For Securitization Industry, Back to Basics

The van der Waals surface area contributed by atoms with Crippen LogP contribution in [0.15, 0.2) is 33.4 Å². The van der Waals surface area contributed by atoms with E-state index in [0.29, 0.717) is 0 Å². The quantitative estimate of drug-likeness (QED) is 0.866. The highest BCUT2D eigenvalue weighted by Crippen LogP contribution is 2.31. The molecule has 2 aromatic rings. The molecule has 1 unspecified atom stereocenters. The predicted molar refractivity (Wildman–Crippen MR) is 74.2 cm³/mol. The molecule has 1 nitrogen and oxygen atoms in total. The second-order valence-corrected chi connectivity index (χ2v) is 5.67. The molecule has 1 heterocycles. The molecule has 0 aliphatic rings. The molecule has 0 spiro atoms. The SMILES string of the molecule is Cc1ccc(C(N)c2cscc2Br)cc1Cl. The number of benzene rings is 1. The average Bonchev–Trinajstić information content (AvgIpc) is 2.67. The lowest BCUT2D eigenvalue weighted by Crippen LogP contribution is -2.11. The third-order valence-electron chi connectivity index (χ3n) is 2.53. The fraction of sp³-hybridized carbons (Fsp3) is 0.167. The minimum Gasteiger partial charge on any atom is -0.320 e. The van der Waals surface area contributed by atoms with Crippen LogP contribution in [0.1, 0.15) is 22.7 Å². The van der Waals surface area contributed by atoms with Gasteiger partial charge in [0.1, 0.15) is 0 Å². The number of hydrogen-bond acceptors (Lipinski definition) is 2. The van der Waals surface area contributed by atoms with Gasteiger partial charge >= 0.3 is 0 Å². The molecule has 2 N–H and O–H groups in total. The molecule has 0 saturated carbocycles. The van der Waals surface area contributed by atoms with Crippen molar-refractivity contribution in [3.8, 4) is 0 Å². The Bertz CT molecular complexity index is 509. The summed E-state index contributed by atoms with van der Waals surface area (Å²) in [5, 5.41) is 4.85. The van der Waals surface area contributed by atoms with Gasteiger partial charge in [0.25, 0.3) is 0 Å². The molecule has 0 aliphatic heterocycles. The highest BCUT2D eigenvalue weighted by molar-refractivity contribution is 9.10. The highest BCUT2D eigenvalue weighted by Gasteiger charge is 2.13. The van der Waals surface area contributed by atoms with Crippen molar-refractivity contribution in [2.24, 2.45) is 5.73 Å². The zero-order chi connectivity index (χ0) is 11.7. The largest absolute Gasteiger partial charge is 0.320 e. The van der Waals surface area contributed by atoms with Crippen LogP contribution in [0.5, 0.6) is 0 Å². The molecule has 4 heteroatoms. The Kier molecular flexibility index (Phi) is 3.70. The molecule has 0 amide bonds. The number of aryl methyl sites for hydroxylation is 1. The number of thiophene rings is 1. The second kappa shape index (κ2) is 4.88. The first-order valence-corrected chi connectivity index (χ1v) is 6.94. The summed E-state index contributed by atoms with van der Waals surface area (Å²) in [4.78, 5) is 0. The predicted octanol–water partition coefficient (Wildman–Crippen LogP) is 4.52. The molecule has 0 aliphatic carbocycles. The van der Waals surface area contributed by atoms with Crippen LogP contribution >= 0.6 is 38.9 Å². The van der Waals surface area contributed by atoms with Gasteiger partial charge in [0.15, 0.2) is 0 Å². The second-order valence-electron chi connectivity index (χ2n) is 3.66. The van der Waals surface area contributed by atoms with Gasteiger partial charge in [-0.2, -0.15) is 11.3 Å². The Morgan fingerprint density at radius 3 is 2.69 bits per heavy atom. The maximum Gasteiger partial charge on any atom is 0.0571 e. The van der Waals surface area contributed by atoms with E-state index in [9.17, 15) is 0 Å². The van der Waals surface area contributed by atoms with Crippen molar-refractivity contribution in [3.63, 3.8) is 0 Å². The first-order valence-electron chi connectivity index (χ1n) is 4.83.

The American Securitization Forum kicked off Monday at the Venetian Resort in Las Vegas, Nevada to a much more somber note than previous years. The conference, traditionally held at the casino and gambling capital of the nation (a bit of self-jest, although the failed gamble on the subprime mortgage market may have cast a note of irony on the joke), started off with preliminary discussions Sunday and will continue through mid-week. Sandra Thompson, director of the division of supervision and consumer protection within the Federal Deposit Insurance Corp., was one of the first to speak at this year's conference, replacing Sheila Bair, whose understandably busy schedule prevented her from attending. Thompson added to an overall tone of reform when she urged the industry to return "back to the basics" of sound lending practices and credible securitization structures. "We must reform our credit markets to make them more sustainable," she said. From "complex and very murky" ratings practices to lenders and originators with only a short-term view of profit all went together to cause the credit crisis now seen, she said. "Originators didn't think they had any risk" when they first made bad loans and built securitizations from them, Thompson said. "Such an incentive system that rewards deal making...is and was a recipe for disaster. Rewards must be restructured to promote longterm results. Everyone needs some skin in the game." Key industry players echoed her caution going forward as well as lessons that can be learned from looking back. Tom Marano, president and CEO of Residential Capital LLC, said the securitization industry was made to be too complex and the securities themselves became too complex to manage. He suggested a movement of reform to the industry as well as a list of rules of engagement that may help people within and without the industry understand the system and what can and cannot be done with securities. "You can treat a psychiatric patient with medication and skip the talk therapy. Well, we need both," Marano said. Tricia Hazelwood, managing director of Credit Suisse, added that treating the psych patient with every bit of medicine available is likely to kill him. "The problem is a lot bigger than just an aggregate bank can handle," she said, citing the "bad bank" that may be in the works and announced as early as Tuesday by Treasury Department secretary Tim Geithner. "We have to make the goals work," Hazelwood said. "We have a multi-trillion dollar problem, so an $800 billion solution will not work." HousingWire is reporting on-site from the ASF all week, and will continue to publish industry updates as they occur. Write to Diana Golobay at email@example.com.